Nusrat Djahan Mosque

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Nusrat Djahan Mosque
Nusrat Djahan Mosque Hvidove Copenhagen Denmark 02.jpg
Religion
AffiliationAhmadiyya
Location
LocationHvidovre, Denmark
Architecture
TypeMosque
Groundbreaking6 May 1966
Completed21 July 1967
Capacity100

The Nusrat Jahan Mosque or The Nusrat Djahan Mosque is an Ahmadiyya Mosque built on the outskirts of Copenhagen, Denmark in Hvidovre.

The Nusrat Jahan mosque is the first mosque to be built in Denmark in 1967. This mosque was financed solely by the female members of the Ahmadiyya Community in Denmark.[citation needed] The capacity of the mosque is 100 people.[1][better source needed]

The mosque is named after Nusrat Jahan Begum, the second wife of Mirza Ghulam Ahmad, The Promised Messiah and Mahdi.[2]

History[edit]

The Ahmadiyya Muslim Community and its efforts began in early 1950s. At that time, an Ahmadi Muslim Missionary, Kamal Yousuf was appointed by the Ahmadiyya movement to begin in Denmark. He first toured Denmark in 1956.

In 1967, the Community published the first translation of the Quran in Danish. The main translator was Abdus Salam Madsen himself, whose publication was the sole translation available to the Danish public for over four decades. Until the late 1980s, Madsen was seen as the leading public figure of Islam in Denmark.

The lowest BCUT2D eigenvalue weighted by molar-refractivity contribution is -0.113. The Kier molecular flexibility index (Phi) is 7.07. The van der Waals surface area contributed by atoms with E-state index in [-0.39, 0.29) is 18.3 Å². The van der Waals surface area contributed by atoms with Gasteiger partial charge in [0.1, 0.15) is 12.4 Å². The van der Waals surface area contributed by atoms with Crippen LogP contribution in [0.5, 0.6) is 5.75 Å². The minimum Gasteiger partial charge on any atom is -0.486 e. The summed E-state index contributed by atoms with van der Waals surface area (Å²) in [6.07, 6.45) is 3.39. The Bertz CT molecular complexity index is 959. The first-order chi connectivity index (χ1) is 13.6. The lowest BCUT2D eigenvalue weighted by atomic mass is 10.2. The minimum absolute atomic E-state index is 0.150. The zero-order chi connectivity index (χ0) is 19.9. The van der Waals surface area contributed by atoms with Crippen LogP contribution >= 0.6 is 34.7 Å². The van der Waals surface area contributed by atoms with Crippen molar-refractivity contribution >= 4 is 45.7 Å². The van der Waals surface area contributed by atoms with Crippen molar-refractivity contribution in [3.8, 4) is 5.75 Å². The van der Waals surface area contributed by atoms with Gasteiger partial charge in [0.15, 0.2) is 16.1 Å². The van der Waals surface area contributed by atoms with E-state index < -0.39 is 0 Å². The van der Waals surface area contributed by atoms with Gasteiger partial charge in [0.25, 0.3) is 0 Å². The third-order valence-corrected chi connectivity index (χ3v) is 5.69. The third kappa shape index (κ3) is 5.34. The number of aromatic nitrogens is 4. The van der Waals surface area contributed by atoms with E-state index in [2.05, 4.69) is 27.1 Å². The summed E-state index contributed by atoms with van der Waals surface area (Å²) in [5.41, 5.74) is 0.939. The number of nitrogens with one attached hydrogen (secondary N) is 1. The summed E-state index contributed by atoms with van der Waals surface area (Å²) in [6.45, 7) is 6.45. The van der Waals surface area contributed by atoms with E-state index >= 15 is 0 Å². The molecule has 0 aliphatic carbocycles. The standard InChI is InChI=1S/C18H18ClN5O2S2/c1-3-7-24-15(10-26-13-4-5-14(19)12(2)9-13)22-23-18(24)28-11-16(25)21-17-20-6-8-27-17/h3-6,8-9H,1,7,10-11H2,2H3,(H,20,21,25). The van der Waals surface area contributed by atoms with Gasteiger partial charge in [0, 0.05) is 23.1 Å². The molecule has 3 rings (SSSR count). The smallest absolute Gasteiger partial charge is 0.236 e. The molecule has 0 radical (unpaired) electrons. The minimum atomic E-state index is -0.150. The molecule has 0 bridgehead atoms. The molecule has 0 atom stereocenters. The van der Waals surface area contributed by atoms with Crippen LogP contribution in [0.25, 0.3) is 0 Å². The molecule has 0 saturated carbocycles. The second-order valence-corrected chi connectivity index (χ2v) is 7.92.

In 1966, roughly five days prior to construction, the Hvidovre Municipality revoked its initial permission to construct the mosque. On the other hand, the third caliph of the Community, Mirza Nasir Ahmad was due to arrive in the region, to lay its foundation. The mosque’s architect, John Zachariassen, reported the situation to the then Prime Minister of Denmark, Jens Otto Krag. Krag gave a notice to ignore the municipal decision and to continue with the construction work. The foundation stone was finally laid on May 6, 1966 and the mosque, the construction of which gained widespread media attention, was inaugurated a year later by the caliph on July 21, 1967. The opening ceremony was attended by representatives of the Danish government.[3]

References[edit]

  1. ^ "www.ahmadiyyamosques.info". www.ahmadiyyamosques.info. Retrieved 2017-05-19.
  2. ^ "IslamAhmadiyya - Ahmadiyya Muslim Community - Al Islam Online - Official Website". www.alislam.org. Retrieved 2017-05-19.
  3. ^ Handbook of Nordic New Religions. BRILL. 2015-07-03. ISBN 9789004292468.